Russia Updated Israel on Decision to Lift Ban on Sale of S-300 Missiles to Iran

Steinitz: End of delivery ban 'direct result' of Iran nuclear deal; Israel's main concern is that the system will be transferred to Assad or Hezbollah.

ברק רביד - צרובה
Barak Ravid
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S-300 anti-aircraft missile system.
S-300 anti-aircraft missile system.Credit: AFP
ברק רביד - צרובה
Barak Ravid

Russia updated Israel on its decision to lift the ban on the sale of S-300 anti-missile systems to Iran shortly before the reports emerged in Russian and international media, a senior official in Jerusalem said Monday.

Israeli concern about a future missile deal between Russia and Iran pertains to the possible transfer of this weapons system to Bashar Assad's regime in Syria or to Hezbollah, which would significantly limits the Israel Air Force's freedom of activity in Syrian or Lebanese skies, the official said.

Intelligence Affairs Minister Yuval Steinitz said Monday that the Kremlin's decision was a "direct result" of the framework agreement reached between the six world powers and the Iranian regime.

"As Iran shirks clause after clause in the framework agreement, the international community begins to ease up on it," said Steinitz, while refraining from sounding any direct criticism of Russia. "This is a direct result of the legitimacy that Iran is obtaining from the deal being woven with it, and it is proof that the economic momentum in Iran that will come after the lifting of the sanctions will be exploited for arming and not for the welfare of the Iranian people."

U.S. Secretary of State John Kerry spoke by phone with his Russian counterpart and relayed the U.S. reservations about the decision, White House spokesman Josh Earnest told reporters in his daily briefing. Earnest said that the decision could endanger the U.S.' allies in the Middle East.

Iranian Defense Minister Hossein Dehghan welcomed the lifting of the ban, saying it would boost cooperation with Moscow and that it could help regional stability.

Russian President Vladimir Putin signed the decree lifting the ban on the delivery of S-300 earlier Monday. Russian Foreign Minister Sergey Lavrov said that in light of the progress in the nuclear talks between Iran and the world powers, there was no longer a need for the embargo. He also said: "The S-300 is exclusively a defensive weapon, which can't serve offensive purposes and will not jeopardize the security of any country, including, of course, Israel."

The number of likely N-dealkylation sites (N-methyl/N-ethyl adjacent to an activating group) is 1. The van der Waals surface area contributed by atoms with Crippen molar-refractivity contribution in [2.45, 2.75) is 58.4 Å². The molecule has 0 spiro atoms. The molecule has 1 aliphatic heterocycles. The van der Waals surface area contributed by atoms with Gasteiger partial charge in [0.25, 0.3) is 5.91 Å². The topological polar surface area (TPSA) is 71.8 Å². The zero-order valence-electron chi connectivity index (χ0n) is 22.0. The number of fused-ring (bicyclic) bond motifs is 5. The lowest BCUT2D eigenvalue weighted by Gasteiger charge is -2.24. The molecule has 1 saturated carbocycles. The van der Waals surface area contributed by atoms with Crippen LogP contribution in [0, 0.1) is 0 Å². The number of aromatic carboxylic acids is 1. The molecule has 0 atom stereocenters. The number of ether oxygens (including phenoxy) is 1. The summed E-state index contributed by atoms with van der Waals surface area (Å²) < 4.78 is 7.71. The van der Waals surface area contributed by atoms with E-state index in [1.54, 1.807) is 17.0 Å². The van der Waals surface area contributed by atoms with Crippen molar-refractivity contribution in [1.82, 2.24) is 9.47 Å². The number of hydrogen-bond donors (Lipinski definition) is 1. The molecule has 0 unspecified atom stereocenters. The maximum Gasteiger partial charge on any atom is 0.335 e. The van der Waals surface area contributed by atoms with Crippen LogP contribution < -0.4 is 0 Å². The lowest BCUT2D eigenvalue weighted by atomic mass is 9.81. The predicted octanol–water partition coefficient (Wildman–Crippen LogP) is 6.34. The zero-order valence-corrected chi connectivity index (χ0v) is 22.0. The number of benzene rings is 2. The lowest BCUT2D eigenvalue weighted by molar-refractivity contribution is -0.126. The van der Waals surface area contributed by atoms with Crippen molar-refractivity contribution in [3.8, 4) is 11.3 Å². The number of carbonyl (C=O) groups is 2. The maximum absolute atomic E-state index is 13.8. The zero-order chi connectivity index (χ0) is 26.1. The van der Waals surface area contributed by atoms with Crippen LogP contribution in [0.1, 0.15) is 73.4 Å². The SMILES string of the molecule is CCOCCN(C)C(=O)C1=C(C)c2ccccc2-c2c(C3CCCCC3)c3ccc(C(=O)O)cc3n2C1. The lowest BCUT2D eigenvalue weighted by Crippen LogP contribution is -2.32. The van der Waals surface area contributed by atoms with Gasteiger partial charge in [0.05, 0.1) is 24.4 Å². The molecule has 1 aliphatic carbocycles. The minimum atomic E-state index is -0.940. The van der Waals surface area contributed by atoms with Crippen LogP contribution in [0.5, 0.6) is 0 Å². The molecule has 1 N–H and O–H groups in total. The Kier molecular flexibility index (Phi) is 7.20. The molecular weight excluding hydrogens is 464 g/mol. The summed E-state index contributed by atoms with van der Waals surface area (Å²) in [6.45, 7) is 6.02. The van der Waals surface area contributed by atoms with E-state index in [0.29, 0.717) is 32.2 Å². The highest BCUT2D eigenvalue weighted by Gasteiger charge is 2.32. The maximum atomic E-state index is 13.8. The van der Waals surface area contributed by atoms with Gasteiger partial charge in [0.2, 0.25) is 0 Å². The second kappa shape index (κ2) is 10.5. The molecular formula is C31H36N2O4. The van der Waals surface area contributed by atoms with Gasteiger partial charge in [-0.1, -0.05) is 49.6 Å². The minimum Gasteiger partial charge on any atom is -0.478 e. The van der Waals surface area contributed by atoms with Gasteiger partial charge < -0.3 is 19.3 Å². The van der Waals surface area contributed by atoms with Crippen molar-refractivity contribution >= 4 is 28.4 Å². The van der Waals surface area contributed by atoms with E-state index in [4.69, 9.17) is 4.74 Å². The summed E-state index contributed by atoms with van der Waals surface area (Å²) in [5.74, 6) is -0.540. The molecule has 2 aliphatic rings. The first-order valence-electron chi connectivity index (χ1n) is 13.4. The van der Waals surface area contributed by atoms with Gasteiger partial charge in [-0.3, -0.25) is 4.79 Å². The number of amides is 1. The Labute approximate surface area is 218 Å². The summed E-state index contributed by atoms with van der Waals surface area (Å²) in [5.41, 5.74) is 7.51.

According to the Kremlin, the presidential decree lifts the ban to deliver the missile system to Iran through Russian territory or outside of it, using planes or ships sailing under the Russian flag.

Russia's Defense Ministry will be ready to swiftly deliver the S-300 missile system to Iran if it gets the green light to do so, Interfax news agency quoted an official at the ministry as saying.
Russia says it canceled a contract to deliver the advanced missile system to Iran in 2010 under pressure from the West following UN sanctions imposed on Iran over its nuclear program, but world powers and Tehran have now reached an interim deal on curbing Iran's nuclear work.

In recent years, Russia did not supply Iran with the advanced missile system, due in part to Israeli and American requests. Had the advanced missile system been delivered to Iran, it would have made an Israeli strike against Iran's nuclear facilities much harder.

Russia had signed a contract with Iran, to sell it the S-300 system, but the contract was canceled during the rule of the last president, Dmitry Medvedev. After the contract was canceled Medvedev released a presidential decree banning the delivery of a missile system to Iran.

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